WASHINGTON – Jordan offered the United States the opportunity to use its land as
a base for drone strikes against Syria on multiple occasions, according to an
investigative report published on Wednesday.
The extensive account in The
New York Times
claims that US President Barack Obama repeatedly denied the
offers, made as early as March during the president’s visit to the region, as
well as various other lobbying efforts pursued by aides and foreign allies aimed
at making Syria a priority of the White House.
Pressure increased from
national security advisers and regional leaders alike as casualties mounted and
momentum shifted in the months before a massive chemical weapons attack on a
Damascus suburb in August.
Former officials secretary of state Hillary
Clinton and David Petraeus supported the US putting “skin in the game” in order
to maintain the edge of rebels fighting to oust Syrian President Bashar Assad.
But for months, the president put off a decision on whether or not to pursue the
operation, until agreeing to it in theory back in April – two months before the
policy was announced on the phone to journalists, the report claims.
mission to provide light arms was designated as covert, and not under the
purview of the Pentagon, so as to avoid any legal ramifications of the US
government aiding in the attempt to overthrow a “sovereign government.” The
report details a strategically significant meeting in June, during which
Secretary of State John Kerry – bullish on intervention and on an imperative to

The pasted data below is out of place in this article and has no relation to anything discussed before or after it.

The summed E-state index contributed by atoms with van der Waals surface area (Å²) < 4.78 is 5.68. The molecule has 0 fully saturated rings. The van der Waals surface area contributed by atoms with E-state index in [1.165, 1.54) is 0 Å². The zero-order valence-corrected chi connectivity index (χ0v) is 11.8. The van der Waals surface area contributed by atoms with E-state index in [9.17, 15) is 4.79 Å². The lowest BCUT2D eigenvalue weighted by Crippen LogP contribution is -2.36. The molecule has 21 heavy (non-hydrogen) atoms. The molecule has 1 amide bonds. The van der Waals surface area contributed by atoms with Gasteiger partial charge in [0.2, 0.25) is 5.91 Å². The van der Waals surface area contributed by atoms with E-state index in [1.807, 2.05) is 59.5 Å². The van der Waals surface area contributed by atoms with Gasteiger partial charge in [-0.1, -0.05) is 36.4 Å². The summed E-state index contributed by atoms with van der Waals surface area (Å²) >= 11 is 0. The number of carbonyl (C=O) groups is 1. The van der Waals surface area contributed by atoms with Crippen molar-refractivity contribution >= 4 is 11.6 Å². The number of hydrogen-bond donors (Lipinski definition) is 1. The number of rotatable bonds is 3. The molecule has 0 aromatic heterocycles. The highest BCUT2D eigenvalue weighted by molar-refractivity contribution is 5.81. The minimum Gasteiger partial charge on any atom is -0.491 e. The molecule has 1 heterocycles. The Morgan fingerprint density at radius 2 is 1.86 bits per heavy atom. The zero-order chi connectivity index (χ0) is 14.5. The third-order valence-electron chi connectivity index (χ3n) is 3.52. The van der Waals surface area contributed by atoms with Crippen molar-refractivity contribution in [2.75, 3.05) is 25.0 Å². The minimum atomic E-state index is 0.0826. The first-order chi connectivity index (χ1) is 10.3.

punish the use of chemical arms – presented the president with a letter warning
him of the consequences of inaction.
This is when the president’s deputy
national security adviser announced the covert plan, without any word from the
Kerry’s letter called repeated use of chemical weapons
gone unpunished a “green light for continued CW use,” echoing a phrase used
repeatedly after the August 21 attack by Sen. John McCain.
officials told The Jerusalem Post
that the report was not seen as revelatory, as
the fevered debates over Syria in the Oval Office and Situation Room were well
publicized throughout the crisis.
But Obama is cast as eager to find an
exit ramp, as he eventually does with a deal brokered by Russia to facilitate
the elimination of Syria’s 1,000-ton chemical weapons stockpile.
State Department announced this week that the US had flown 10 armored vehicles
from Maryland to Lebanon, donated to the United Nations’ Organization for the
Prohibition of Chemical Weapons.
Meanwhile, in London this week, Kerry
continued to push for the enforcement of the Geneva Communique, which calls for
a peaceful settlement to the Syrian conflict with the establishment of an
Iran, benefactor to the Assad government, has refused
to endorse the document.
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